RIVERSIDE, California. – The eldest son and daughter of a couple who starved and shackled 12 of their children for the first time on Friday alternately chastised and sentenced their parents before a judge sentenced the couple to jail.
Ever since they were released from their prison-like home more than a year ago, David's and Louise Turpin's two grown children described how they had taken control of their lives, and although they were poorly educated at home, they were now in college enrolled and just learned things like cycling, swimming and preparing a meal. They are still thin from years of malnutrition.
"I can not describe in words what we went through," said the eldest son, 27 years old. "Sometimes I still have nightmares when something happens, like when my siblings are chained or beaten, but that's the past and that's now, I love my parents and forgive them many things they did to us."
The hearing put an end to a shocking case that went unnoticed until a 17-year-old girl fled the house in January 2018 and called 911. The investigators discovered a house of horror hiding behind a veneer of normal suburbs.
The children between the ages of 2 and 29 were confined to beds, had to live in misery, were fed only once a day, showered only once a year and had no toys and no toys. They slept during the day and were active for a few hours at night.
While her children were speaking from a lectern, 50-year-old Louise Turpin sobbed and dabbed her eyes with handkerchiefs.
"I'm sorry for everything I've done to hurt my kids," she said. "I love my kids so much."
Her husband, who was shaking and initially unable to read from a written statement, had his lawyer speak for him until he recovered. He did not apologize for the abuse, but wished his children were well with their education and future career, and hoped that they would visit him. Then he started to sob.
Jack Osborn, a lawyer representing the seven adult Turpin children, said they understand the consequences of their parents' actions and work hard to forgive them. Some plan to speak with their parents later, others do not want to talk to them for 10 years.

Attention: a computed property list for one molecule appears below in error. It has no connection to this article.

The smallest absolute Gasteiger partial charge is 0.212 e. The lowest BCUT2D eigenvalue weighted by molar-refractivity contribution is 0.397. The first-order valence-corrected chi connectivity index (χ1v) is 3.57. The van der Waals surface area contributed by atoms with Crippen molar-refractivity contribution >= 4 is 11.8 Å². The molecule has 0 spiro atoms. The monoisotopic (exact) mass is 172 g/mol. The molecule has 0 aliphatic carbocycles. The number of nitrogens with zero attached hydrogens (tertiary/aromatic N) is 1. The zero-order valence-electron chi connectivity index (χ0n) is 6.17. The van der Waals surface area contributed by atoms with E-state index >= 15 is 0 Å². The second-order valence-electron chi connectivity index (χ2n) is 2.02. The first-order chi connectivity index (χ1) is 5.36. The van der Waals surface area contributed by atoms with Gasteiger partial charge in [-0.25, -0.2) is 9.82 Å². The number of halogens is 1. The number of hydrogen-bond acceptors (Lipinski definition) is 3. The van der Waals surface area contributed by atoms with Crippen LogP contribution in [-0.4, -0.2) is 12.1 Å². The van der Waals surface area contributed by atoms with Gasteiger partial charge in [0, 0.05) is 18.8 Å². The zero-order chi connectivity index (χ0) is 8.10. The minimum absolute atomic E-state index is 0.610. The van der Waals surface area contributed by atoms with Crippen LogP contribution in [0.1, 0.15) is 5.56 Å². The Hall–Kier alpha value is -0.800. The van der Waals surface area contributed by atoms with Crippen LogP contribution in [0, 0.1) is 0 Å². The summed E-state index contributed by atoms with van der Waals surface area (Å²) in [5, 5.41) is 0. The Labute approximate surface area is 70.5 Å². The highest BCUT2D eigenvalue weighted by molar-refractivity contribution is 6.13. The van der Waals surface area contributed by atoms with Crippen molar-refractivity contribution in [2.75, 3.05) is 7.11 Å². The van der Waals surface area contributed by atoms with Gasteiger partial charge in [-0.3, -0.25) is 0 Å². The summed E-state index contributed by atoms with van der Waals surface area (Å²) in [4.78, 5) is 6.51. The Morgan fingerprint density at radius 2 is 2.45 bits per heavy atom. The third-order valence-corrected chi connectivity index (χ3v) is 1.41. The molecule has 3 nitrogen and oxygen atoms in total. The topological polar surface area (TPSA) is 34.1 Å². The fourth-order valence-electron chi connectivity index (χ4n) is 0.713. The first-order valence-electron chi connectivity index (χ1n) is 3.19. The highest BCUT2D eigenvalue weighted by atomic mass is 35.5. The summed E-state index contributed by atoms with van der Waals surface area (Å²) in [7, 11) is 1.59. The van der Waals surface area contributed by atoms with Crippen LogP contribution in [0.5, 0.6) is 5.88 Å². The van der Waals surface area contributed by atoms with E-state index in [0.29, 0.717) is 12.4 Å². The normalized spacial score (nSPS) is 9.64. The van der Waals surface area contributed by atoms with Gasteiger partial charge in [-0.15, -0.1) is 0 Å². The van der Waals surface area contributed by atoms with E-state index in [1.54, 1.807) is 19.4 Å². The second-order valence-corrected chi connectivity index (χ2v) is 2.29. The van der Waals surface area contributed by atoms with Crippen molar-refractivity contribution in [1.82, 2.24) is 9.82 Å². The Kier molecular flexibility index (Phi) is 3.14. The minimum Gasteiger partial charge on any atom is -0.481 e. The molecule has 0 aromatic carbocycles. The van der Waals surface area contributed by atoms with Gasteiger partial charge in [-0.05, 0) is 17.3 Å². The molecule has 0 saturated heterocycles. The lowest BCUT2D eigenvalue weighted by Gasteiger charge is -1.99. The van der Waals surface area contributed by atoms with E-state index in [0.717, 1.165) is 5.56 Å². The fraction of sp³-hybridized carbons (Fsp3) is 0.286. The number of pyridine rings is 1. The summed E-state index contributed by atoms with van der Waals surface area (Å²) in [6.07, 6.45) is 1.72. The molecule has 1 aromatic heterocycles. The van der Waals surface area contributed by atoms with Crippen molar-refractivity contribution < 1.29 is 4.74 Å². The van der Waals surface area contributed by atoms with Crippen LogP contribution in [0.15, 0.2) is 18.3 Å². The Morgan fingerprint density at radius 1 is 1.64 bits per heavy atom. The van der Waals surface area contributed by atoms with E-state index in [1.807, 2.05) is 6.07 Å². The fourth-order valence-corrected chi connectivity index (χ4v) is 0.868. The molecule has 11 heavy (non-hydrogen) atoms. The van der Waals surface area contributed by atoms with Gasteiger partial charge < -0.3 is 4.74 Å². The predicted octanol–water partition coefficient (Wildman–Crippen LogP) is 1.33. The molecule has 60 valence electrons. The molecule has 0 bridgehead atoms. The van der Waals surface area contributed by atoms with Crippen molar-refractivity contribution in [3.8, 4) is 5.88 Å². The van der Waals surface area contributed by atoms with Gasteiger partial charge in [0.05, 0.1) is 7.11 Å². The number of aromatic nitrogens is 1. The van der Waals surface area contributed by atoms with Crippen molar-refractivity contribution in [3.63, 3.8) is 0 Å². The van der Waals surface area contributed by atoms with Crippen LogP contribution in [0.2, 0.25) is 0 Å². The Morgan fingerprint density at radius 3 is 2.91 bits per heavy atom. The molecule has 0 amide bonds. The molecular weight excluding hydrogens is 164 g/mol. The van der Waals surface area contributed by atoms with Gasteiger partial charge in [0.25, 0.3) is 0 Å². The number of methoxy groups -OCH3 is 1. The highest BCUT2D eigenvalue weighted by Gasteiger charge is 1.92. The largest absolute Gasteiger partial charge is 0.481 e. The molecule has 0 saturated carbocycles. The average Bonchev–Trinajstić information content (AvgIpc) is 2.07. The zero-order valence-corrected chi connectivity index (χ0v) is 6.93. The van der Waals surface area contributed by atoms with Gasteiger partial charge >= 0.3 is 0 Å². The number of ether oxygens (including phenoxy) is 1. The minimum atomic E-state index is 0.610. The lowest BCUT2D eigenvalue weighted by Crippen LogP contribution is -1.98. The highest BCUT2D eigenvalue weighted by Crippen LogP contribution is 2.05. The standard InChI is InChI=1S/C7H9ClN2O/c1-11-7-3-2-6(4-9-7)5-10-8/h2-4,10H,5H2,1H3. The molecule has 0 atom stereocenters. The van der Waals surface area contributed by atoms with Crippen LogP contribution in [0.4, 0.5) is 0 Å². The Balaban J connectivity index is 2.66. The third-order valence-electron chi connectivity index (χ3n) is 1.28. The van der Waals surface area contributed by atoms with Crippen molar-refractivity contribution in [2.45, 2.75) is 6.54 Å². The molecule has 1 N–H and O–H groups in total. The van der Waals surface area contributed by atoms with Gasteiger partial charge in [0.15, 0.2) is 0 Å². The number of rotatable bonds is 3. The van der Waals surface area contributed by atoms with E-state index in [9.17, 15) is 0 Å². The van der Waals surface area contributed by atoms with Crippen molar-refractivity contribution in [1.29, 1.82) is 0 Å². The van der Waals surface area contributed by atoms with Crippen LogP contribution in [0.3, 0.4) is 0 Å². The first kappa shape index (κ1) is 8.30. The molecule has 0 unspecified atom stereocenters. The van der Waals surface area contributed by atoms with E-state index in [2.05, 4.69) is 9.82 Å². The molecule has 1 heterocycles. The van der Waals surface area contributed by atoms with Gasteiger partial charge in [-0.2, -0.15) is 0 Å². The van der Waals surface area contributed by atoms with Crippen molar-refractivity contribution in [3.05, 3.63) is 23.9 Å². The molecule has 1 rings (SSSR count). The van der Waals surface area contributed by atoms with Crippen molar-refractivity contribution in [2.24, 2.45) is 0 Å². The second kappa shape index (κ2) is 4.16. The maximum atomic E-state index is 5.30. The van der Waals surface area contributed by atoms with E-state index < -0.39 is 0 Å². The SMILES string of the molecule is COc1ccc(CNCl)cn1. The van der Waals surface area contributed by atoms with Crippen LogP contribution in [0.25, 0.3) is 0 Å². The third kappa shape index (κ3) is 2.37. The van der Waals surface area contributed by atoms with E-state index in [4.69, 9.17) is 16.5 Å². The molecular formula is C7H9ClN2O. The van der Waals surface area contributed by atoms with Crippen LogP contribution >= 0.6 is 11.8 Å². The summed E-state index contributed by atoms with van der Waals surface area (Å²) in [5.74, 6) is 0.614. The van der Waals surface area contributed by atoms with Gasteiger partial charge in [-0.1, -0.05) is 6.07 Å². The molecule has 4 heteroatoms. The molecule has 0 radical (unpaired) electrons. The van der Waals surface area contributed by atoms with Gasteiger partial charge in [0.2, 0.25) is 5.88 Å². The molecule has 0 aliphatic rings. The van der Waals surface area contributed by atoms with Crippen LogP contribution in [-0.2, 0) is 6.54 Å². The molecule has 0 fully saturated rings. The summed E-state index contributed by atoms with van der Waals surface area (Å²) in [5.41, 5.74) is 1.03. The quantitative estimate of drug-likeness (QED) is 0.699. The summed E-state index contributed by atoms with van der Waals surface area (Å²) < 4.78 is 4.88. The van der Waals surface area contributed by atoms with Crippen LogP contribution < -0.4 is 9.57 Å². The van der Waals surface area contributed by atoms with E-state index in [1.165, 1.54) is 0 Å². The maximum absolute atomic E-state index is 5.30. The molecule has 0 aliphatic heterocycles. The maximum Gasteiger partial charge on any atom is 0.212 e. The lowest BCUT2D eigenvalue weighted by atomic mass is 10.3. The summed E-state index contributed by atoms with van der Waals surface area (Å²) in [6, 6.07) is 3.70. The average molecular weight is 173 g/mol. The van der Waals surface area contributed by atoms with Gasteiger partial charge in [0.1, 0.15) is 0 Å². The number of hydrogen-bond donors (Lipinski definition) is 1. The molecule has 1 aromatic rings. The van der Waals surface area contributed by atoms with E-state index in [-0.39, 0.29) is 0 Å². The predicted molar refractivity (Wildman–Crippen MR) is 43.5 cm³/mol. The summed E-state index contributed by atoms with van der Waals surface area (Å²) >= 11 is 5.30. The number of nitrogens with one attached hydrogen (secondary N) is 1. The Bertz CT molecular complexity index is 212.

The one who called the police was a hero for the liberation of their siblings, Osborn said.
"Maybe, but we would not be here today," he said.
The 25-year sentence with no chance of parole was no surprise. It had been agreed when the couple pleaded guilty to 14 counts in February, including torture, cruelty and false imprisonment.
The courtroom quieted when the oldest, now 30, entered with a blue cardigan over a white shirt and a dark ponytail. Her eyes were already red with crying as she started to speak in the voice of a little girl.
"My parents have taken my whole life, but now I'm taking my life back," she said as her mother's lower lip trembled as she tried to hold back the tears. "Life was maybe bad, but it made me strong. I struggled to become the person I am. I saw my dad changing my mom. They almost changed me, but I realized what was going on. I immediately did what I could to avoid becoming like her. "
There was no explanation from the parents or lawyers as to why the abuse had taken place, but a letter from one of the lawyers read by a lawyer pointed to a domestic life that resulted in severe punishment and rioting from birthday parties and trips to Disneyland and Las Vegas.
"Over the years, things have become more and more overwhelming, but they still trust God," the girl wrote. "I remember our mother sitting in her chair weeping and saying she did not know what to do."
She said her parents did not know that the children were malnourished because they thought the children had inherited a gene from their mother, who was small.
From the outside, the house seemed to be neat in a middle-class neighborhood of Perris, a small town about ninety-six miles southeast of Los Angeles, and neighbors rarely saw the children outside, but nothing aroused suspicion.
But when the MPs arrived, they were shocked to find a 22-year-old son chained to a bed and two girls who had just been released from bondage. All but one of the 13 children were severely underweight and had not been bathing for months. The house was filled with stink of human waste.
The children said they were beaten, locked up and handcuffed if they disobeyed their parents. The investigators came to the conclusion that the couple's youngest child, a toddler, was the only one who was not abused.
David Turpin, 57, was an engineer with Lockheed Martin and Northrop Grumman. Louise Turpin was a housewife in 2011 in a bankruptcy filing.
The escaped daughter jumped out of a window. After a life-long isolation, the 17-year-old knew neither her address nor the month of the year or what the word "medication" means.
But she knew enough to beat 911 into a barely functioning cell phone and began describing years of mistreatment to a police officer.
Although the couple submitted papers to the state to teach their children, learning was limited. The eldest daughter completed only the third grade.
Regarding the shackles, the eldest daughter said that her mother "did not want to use a rope or a chain, but she was afraid that her children would eat too much sugar and caffeine."
Life became more difficult when her mother's parents died in 2016.
Her parents tried their best, "and they wanted to give us a good life," she said. "They believed everything they did to protect us."
Associated Press authors Amanda Lee Myers and Michael R. Blood of Los Angeles contributed to the report.
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